According to the infant age, at the onset of symptoms, neonates were classified into two groups: EoNS (≤72 hours of life) and LoNS (>72 hours of life) [14].

2.3. Nosocomial Infection

It was defined by Standard Center for Disease Control and Prevention [15] as an infection acquired during hospitalization (>48 hrs) and resulted from an organism inoculation that was not present in the patient at the time of admission [15, 16], excluding cases of early-onset sepsis.

2.4. Collection of Specimens

Blood samples were collected from the neonates with suspected sepsis for CRP, CBC, and blood cultures. Blood was collected from a peripheral vein. Approximately 1 mL of blood was inoculated directly into blood culture medium vials and sent to our clinical microbiology laboratory for cultivation and subsequent processing.

2.5. Processing of Specimens

The blood cultures were incubated aerobically at 37°C and observed daily for the first 3 days for the presence of visible microbial growth by one of the following: haemolysis, air bubbles (gas production), and coagulation of broth. At the same time, subcultures were made during 3 successive days on enriched and selective media including blood, chocolate, MacConkey, and mannitol salt agar plates and examined for growth after 24–48 hours of incubation. The same protocol was repeated until the 7th day before blood culture was considered to be free of microorganisms. Isolates obtained were identified by standard microbiological techniques, namely, Gram staining, colony characteristics, and biochemical properties including catalase, coagulase (free and bound), DNase production, growth on mannitol salt agar, and hemolytic activity on blood agar plates for Gram-positive isolates, and triple sugar iron (TSI), motility, indole, citrate utilization, urease, oxidase and hydrogen sulphide production, Voges-Proskauer (VP) test, and growth on cetrimide agar for Gram-negative bacilli [17]. API 20E identification kits (bioMe rieux) were also used to confirm the identification of Gram-negative isolates and the results were read using API 32 GN reader. Candida isolates were confirmed by growth on Sabouraud media.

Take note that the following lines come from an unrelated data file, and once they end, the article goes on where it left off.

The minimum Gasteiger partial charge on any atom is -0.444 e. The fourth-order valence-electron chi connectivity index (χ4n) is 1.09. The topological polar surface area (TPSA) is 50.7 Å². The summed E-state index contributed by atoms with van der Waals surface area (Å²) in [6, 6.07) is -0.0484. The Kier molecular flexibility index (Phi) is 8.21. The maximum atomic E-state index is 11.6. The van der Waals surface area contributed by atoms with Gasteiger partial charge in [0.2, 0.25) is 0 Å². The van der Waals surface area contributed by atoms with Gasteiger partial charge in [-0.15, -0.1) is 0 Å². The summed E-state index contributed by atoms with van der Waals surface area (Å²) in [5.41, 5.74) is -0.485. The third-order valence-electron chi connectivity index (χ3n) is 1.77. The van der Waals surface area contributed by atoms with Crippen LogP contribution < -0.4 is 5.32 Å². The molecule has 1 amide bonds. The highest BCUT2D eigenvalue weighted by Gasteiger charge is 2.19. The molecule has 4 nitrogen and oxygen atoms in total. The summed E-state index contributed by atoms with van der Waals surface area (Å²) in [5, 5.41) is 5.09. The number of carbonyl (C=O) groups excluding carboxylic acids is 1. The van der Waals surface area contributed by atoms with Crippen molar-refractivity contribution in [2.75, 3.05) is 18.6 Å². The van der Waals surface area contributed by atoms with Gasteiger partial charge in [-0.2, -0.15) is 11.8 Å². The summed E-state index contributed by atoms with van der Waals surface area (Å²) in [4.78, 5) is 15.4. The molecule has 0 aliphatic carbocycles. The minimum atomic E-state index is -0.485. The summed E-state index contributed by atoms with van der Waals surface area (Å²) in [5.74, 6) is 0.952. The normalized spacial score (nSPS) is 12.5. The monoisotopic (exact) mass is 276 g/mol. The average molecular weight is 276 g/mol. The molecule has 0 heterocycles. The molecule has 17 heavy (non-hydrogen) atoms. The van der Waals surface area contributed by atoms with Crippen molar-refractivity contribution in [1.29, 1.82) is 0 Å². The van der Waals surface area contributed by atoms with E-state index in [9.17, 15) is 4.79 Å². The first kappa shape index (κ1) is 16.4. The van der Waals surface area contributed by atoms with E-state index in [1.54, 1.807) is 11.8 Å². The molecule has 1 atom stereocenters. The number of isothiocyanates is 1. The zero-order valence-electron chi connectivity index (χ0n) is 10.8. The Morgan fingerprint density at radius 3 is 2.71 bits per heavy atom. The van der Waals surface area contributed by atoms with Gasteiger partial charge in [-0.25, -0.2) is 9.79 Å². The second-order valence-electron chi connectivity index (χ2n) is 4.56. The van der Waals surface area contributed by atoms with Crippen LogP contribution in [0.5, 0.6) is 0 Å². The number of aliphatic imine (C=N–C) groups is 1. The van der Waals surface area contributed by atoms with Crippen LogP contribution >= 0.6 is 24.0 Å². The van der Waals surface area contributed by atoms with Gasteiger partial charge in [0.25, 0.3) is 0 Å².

2.6. Identification of Staphylococci Species

Staphylococcus species were identified by PCR-Restriction Fragment Length Polymorphism of gap Gene, using AluI as restriction enzyme, resulting in a distinctive RFLP pattern for every species as previously described [18].

2.7. Antimicrobial Susceptibility Testing

Antimicrobial susceptibility testing of all bacterial isolates was performed by the Kirby-Bauer disc diffusion method on Mueller-Hinton agar (Oxoid) according to the recommendations of the CLSI (2010). The antibiotics tested were ampicillin (10 μg), oxacillin (1 μg), amoxicillin-clavulanic acid (30 μg), cefoxitin (30 μg), cefotaxime (30 μg), ceftriaxone (30 μg), ceftazidime (30 μg), imipenem (10 μg), vancomycin (30 μg), gentamicin (10 μg), amikacin (30 μg), erythromycin (15 μg), azithromycin (15 μg), ciprofloxacin (5 μg), and norfloxacin (10 μg).

Multidrug Resistant (MDR) Bacteria. They were defined by resistance to three or more antimicrobial classes [19].